Vanessa Redgrave
Stane Sever


1839   "I work seven hours, so I can then drink for two"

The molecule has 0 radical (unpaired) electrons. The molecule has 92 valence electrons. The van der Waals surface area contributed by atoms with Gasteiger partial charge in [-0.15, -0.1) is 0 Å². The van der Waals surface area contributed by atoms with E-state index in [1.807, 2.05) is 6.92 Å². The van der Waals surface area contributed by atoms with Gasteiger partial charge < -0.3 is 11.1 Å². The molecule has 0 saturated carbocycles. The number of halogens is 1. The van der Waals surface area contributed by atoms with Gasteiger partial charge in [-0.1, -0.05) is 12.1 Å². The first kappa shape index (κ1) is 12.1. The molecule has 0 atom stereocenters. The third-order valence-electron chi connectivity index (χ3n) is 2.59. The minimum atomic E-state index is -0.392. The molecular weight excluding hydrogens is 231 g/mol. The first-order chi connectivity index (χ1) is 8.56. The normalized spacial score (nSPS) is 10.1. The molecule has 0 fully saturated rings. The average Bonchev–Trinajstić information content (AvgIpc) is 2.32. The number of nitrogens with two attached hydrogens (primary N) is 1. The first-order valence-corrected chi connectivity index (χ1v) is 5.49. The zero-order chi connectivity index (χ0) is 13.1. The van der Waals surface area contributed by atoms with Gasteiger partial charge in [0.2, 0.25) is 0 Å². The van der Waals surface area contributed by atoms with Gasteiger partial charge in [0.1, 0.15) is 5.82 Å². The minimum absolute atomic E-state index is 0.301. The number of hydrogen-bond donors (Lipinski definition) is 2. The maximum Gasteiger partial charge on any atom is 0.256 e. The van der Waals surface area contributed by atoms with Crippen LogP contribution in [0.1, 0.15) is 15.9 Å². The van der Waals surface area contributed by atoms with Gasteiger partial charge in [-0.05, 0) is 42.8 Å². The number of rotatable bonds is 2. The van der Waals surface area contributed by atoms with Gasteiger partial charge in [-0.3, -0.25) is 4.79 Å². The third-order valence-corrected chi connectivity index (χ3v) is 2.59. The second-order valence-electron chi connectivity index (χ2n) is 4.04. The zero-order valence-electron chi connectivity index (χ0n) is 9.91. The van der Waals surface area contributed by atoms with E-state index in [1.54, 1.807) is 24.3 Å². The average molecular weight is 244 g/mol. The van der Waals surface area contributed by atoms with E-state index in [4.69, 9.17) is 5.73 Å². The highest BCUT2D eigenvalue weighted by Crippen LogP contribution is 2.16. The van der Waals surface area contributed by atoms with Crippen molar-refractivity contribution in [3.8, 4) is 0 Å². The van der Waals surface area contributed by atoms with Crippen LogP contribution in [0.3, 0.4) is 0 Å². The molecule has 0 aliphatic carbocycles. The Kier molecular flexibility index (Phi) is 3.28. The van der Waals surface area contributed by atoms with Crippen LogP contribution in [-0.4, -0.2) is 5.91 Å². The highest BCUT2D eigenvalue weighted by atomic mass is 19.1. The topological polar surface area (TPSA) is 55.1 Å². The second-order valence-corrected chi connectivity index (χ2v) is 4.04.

omewhere on the margin of all these stormy events in the life of the increasingly resigned poet stood the young Ana Jelovšek. Prešeren met her in Crobath's home, where she was a nanny, when she was only thirteen. At first she created no impression on him, even though Ana was supposed to be the sort of girl men liked. Later, however, a relationship developed between them, which may have been the only real sexual experience Prešeren ever had, as well as bringing the poet's final moral and general downfall. He may really have intended to have a family with Ana and start living a normal middle-class life - this certainly was her greatest wish - but there was little realistic chance of that happening. Prešeren was a timid and reserved man, whilst Ana was a lively and quite carefree girl; she put their three illegitimate children into foster homes. Prešeren did not write any love songs dedicated to Ana throughout the time of their relationship. The only poem on the subject of their "love" was Nezakonska mati (The Unmarried Mother), which is rather problematic, considering that the father of these illegitimate children was Prešeren himself. The depth of their relationship is shown by the anecdote recorded by their daughter Ernestina Jelovšek. When Andrej Smole suddenly collapsed and died in Prešeren's arms at the dinner honouring his name-day, the poet later, full of grief, sought comfort from his mistress. Her response was to ask "And who ate up all the rabbit?" Prešeren, disappointed and distraught, went to an inn, which was to become his second home. He had plenty of reasons for drinking: his application for a legal practice had been rejected yet again, his friends were dying one after another, Ana was not the right woman for him, Julija was happily married, even his poetic creativity was diminishing. The poet became more and more known for the verses he composed while drunk and for his obscene compositions. His appearance, too, was rather sad: he looked fat and neglected. His mental state was fairly accurately summed up in a remark in a letter to Stanko Vraz: "I work for Dr Crobath seven hours a day, so I can then drink for two at Metka's!" This inn was the home of Jerica Podboj, Metka's daughter. Prešeren fell in love with the young girl and dedicated quite a few poems to her (Ukazi - Commands, Pod oknom - Under the Window, Prošnja - A Request). This was a typical Prešeren love, "without any hope of victory", as Jerica showed no sign of having any feelings for the poet. Not long after, she married an English industrialist, the co-owner of the Ljubljana spinnery.

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